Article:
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  • Cancellation of Real Estate Mortgage

    Cancel an existing mortgage over immovable property (i.e. house, land)

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    A Cancellation of Real Estate Mortgage is a creditor’s (the “mortgagee”) declaration cancelling the real estate mortgage executed in his favor by the debtor (the “mortgagor”) over certain immovable property.  Generally immovable property is defined as follows:

    • Immovable by nature or those which cannot be moved from one place (i.e. land, roads).
    • Immovable by incorporation or those which are attached to an immovable in a fixed manner as to form an integral part thereof.  Examples are buildings, walls, fences, trees, statues, animal houses, machinery installed in a building to meet the needs of an industry in the building and docks on a river.
    • Immovable by destination or those which are placed in an immovable for the use of such immovable. (i.e. machinery in a factory).
    • Immovable by analogy or those which are considered immovable by operation of law because it is regarded as united to the property.

    Once the mortgage is cancelled the property is no longer considered as security for the debt and the mortgagee cannot foreclose the property.

  • Cease and Desist letter

    Formally request another person to stop doing an activity that infringes your rights under threat of legal action.

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    A Cease and Desist Letter is a formal warning to an individual or corporation to stop ("cease") and not continue ("desist") any offensive or illegal activity.  The letter explains why such activity infringes on the sender’s rights and gives the recipient a period of time to voluntarily comply with the demand.  The letter also states that if the recipient fails to comply within the given period, the sender is prepared to pursue appropriate legal remedies (i.e. file a complaint in court).

    There are no special legal requirements to send a Cease and Desist Letter but it’s best to use a mode of service where you can trace whether it was received or not (i.e. via courier).  Further, it’s advisable for you to save copies of the letter for yourself in case legal action is pursued later on. 

  • Chattel Mortgage

    Execute a mortgage over movable property (i.e. cellphone, jewelry, laptop) to secure an obligation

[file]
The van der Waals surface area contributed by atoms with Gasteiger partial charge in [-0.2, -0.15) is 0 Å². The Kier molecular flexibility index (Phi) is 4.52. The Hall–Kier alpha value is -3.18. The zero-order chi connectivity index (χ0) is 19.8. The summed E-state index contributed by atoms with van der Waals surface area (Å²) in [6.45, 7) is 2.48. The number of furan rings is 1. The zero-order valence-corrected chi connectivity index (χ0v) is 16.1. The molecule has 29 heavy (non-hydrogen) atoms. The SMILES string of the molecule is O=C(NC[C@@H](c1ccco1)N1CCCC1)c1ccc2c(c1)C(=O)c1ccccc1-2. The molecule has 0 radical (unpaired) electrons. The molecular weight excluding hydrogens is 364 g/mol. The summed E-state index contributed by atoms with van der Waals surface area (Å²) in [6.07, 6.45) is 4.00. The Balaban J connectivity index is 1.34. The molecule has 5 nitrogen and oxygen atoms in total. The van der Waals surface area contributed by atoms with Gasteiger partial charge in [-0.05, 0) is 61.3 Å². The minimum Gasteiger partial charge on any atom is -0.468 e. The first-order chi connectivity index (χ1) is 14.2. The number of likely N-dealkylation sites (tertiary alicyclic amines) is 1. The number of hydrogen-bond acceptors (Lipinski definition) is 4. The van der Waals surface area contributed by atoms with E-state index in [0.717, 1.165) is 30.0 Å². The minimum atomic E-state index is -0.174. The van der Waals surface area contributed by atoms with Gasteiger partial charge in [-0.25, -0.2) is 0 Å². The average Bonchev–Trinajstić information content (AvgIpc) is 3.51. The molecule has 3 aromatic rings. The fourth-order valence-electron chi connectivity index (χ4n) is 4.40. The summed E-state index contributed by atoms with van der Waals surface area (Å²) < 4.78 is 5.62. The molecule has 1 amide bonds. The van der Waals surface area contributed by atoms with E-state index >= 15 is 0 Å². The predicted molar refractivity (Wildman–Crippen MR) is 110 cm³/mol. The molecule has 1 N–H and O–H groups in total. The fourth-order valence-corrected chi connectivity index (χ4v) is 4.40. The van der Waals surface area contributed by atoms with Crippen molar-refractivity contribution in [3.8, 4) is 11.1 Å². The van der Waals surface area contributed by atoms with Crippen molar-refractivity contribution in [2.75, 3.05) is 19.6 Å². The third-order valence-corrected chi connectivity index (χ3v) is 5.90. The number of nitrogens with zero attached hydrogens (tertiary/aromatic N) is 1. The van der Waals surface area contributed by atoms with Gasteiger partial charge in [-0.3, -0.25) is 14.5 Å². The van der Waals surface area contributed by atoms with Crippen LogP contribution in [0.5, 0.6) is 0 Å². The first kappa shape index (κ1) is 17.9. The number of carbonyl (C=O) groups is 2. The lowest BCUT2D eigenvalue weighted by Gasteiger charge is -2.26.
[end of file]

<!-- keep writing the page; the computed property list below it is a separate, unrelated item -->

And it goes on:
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    A Chattel Mortgage is a contract where movable property (i.e. a car) is put up as security by the debtor (the “mortgagor”) in the creditor’s (the “mortgagee”) favor for a loan or any other principal obligation.  If the debtor fails to pay the loan or fulfill the principal obligation the creditor may foreclose the mortgage and sell the movable property on public auction.  The proceeds of the sale will then be used to pay the debt.

    An obligation secured by a Chattel Mortgage is called a secured debt.  On the other hand an obligation unsecured by any collateral is called an unsecured debt.

  • Chattel Mortgage for Payment of Loan

    Execute a mortgage over movable property (i.e. cellphone, jewelry, laptop) to secure the payment of a loan

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    A Chattel Mortgage is a contract where movable property (i.e. a car) is put up as security by the debtor (the “mortgagor”) in the creditor’s (the “mortgagee”) favor for a loan or any other principal obligation.  If the debtor fails to pay the loan or fulfill the principal obligation the creditor may foreclose the mortgage and sell the movable property on public auction.  The proceeds of the sale will then be used to pay the debt.

    An obligation secured by a Chattel Mortgage is called a secured debt.  On the other hand an obligation unsecured by any collateral is called an unsecured debt.

  • Co-ownership agreement over property

    Agree on the use, rights and duties of co-owners who jointly own property

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    A co-ownership agreement is used to formalize a co-ownership arrangement among multiple owners of a certain piece of property. The agreement shows the ownership share of each co-owner and details each co-owners’ rights to use the property, any income they’re entitled to (i.e. to receive the rent proceeds from the property) and what their obligations are (i.e. to pay taxes and maintenance of the property).

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